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5 things: University of Michigan commits to 55% plant-based by 2025

This and a K-8 school providing hydroponic greens it grows to a restaurant are some of the stories you may have missed recently.

In this edition of 5 Things, Food Management highlights five things you may have missed recently about developments affecting onsite dining.

Here’s your list for today:


  1. University of Michigan commits to 55% plant-based by 2025

The University of Michigan has committed to having 55% plant-based offerings on menus by 2025, in collaboration with the Humane Society of the United States (HSUS). As part of this effort, HSUS chefs recently provided a plant-based culinary training to the university culinary staff, assisted with a plant-based takeover in the East Quad dining hall, and conducted plant-based cooking demonstration for students at Maize and Blue Cupboard food pantry. The events featured new Protein Foundations recipes that highlight whole food, plant-based sources of protein as center-of-the-plate menu offerings.

Read more: University of Michigan commits to 55% plant-based menu offerings and hosts the Humane Society of the United States at culinary events


  1. K-8 school provides hydroponic greens it grows to a restaurant

The two-year-old hydroponics program at Holy Trinity School, a K-8 school in Fall River, R.I., is not only supplying leafy greens for the city school's lunch program but has now partnered with a local restaurant, Metacom Kitchen, a modern American bistro located in nearby Warren, to supply it with not only standard greens but even some customized ones. “Our hydroponics program has gotten to the point where we are able to experiment with flavor profiles, such as a peppery flavor or a mild flavor," says Kevin Flynn, chief technology officer at Holy Trinity. "Or, we can grow produce based upon a new dish created by Chef Rick [Allaire, owner of Metacom Kitchen], as we grew lettuce that would pair nicely with a variety of dishes."

Read more: School-to-table: Holy Trinity teams up with RI eatery, sharing student-grown produce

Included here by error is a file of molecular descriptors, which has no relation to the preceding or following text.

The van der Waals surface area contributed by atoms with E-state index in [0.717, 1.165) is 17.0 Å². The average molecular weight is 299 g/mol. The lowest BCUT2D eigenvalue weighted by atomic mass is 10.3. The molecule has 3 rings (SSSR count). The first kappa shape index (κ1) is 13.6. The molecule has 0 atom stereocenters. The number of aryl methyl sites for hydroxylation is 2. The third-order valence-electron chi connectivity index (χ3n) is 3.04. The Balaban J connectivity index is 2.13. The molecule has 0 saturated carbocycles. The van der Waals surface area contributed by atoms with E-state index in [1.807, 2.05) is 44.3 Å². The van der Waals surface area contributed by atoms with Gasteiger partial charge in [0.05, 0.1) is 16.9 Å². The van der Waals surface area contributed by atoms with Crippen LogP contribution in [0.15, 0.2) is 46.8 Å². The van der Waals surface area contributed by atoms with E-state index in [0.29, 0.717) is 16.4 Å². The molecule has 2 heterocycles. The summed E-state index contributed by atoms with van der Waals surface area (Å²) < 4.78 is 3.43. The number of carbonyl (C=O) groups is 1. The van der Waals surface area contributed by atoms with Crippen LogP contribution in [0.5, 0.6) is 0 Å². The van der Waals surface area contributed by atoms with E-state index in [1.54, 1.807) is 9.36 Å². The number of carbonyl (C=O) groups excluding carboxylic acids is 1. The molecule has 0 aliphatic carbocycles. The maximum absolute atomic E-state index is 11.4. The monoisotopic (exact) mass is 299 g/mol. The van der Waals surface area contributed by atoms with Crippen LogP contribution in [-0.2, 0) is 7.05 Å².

1. Law office or restaurant? It’s getting harder to tell the difference…

One could be forgiven for thinking the workplace of Katten Muchin Rosenman LLP was a restaurant rather than a law office as the 140,000-sq.-ft. space at 50 Rockefeller Plaza in New York City boasts a warming kitchen where one can get everything from a cup of coffee to a full meal, not to mention plenty of places to sit down and eat with your food, both inside and out, plus grab-and-go pantries on each practice floor. The offices, designed to serve the needs of some 160 attorneys as well as staff, represent corporate legal representation at its most up to date.

Read more: How One Manhattan Firm’s Office Reflects Big Changes in the Legal Industry


  1. Colorado State ups student dining worker wage to $15/hour

Colorado State University has increased the hourly wage of student Housing & Dining Services employees to $15 an hour, a $1.50 increase. Housing and dining centers have been working with reduced staff following the pandemic, resulting in the closure of Spoons in Allison Hall and the transition of the Durrell Dining Center to only the marketplace and express options.

Read more: Housing & Dining increases student minimum wage to $15 an hour


  1. US Foods names new CEO

Dave Flitman will be the new CEO and board member of foodservice distributor US Foods Holding Corp., effective Jan. 5, 2023. Flitman replaces Interim CEO Andrew Iacobucci, who took the post in May following the departure of former CEO Pietro Satriano. Flitman has been president/CEO since April 2021 of Dallas-based Builders FirstSource, the largest U.S. supplier of building products, prefabricated components and value-added services, and was president/CEO at BMC Stock Holdings prior to the merger of the two companies.

Read more: US Foods names Dave Flitman as CEO


Bonus: Sodexo elaborates on 2022 fiscal results with new regional breakouts


Contact Mike Buzalka at [email protected]

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